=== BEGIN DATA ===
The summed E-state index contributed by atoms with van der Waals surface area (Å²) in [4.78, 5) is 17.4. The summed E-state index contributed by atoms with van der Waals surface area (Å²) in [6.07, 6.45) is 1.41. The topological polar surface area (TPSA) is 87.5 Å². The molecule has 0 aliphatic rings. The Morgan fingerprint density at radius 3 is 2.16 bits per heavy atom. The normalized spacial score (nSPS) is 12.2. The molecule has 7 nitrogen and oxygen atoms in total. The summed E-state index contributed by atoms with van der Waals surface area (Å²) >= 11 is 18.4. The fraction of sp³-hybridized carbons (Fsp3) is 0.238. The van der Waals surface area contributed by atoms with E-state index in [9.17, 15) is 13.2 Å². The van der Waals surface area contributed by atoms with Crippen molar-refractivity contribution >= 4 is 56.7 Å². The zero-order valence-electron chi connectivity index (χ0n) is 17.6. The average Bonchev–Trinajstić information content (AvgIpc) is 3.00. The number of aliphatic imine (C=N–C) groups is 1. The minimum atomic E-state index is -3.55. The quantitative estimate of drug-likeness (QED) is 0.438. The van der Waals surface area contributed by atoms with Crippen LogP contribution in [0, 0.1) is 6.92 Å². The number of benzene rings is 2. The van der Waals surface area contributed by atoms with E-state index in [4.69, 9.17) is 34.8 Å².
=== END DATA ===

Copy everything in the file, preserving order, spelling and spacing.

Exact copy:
The summed E-state index contributed by atoms with van der Waals surface area (Å²) in [4.78, 5) is 17.4. The summed E-state index contributed by atoms with van der Waals surface area (Å²) in [6.07, 6.45) is 1.41. The topological polar surface area (TPSA) is 87.5 Å². The molecule has 0 aliphatic rings. The Morgan fingerprint density at radius 3 is 2.16 bits per heavy atom. The normalized spacial score (nSPS) is 12.2. The molecule has 7 nitrogen and oxygen atoms in total. The summed E-state index contributed by atoms with van der Waals surface area (Å²) >= 11 is 18.4. The fraction of sp³-hybridized carbons (Fsp3) is 0.238. The van der Waals surface area contributed by atoms with E-state index in [9.17, 15) is 13.2 Å². The van der Waals surface area contributed by atoms with Crippen molar-refractivity contribution >= 4 is 56.7 Å². The zero-order valence-electron chi connectivity index (χ0n) is 17.6. The average Bonchev–Trinajstić information content (AvgIpc) is 3.00. The number of aliphatic imine (C=N–C) groups is 1. The minimum atomic E-state index is -3.55. The quantitative estimate of drug-likeness (QED) is 0.438. The van der Waals surface area contributed by atoms with Crippen LogP contribution in [0, 0.1) is 6.92 Å². The number of benzene rings is 2. The van der Waals surface area contributed by atoms with E-state index in [4.69, 9.17) is 34.8 Å².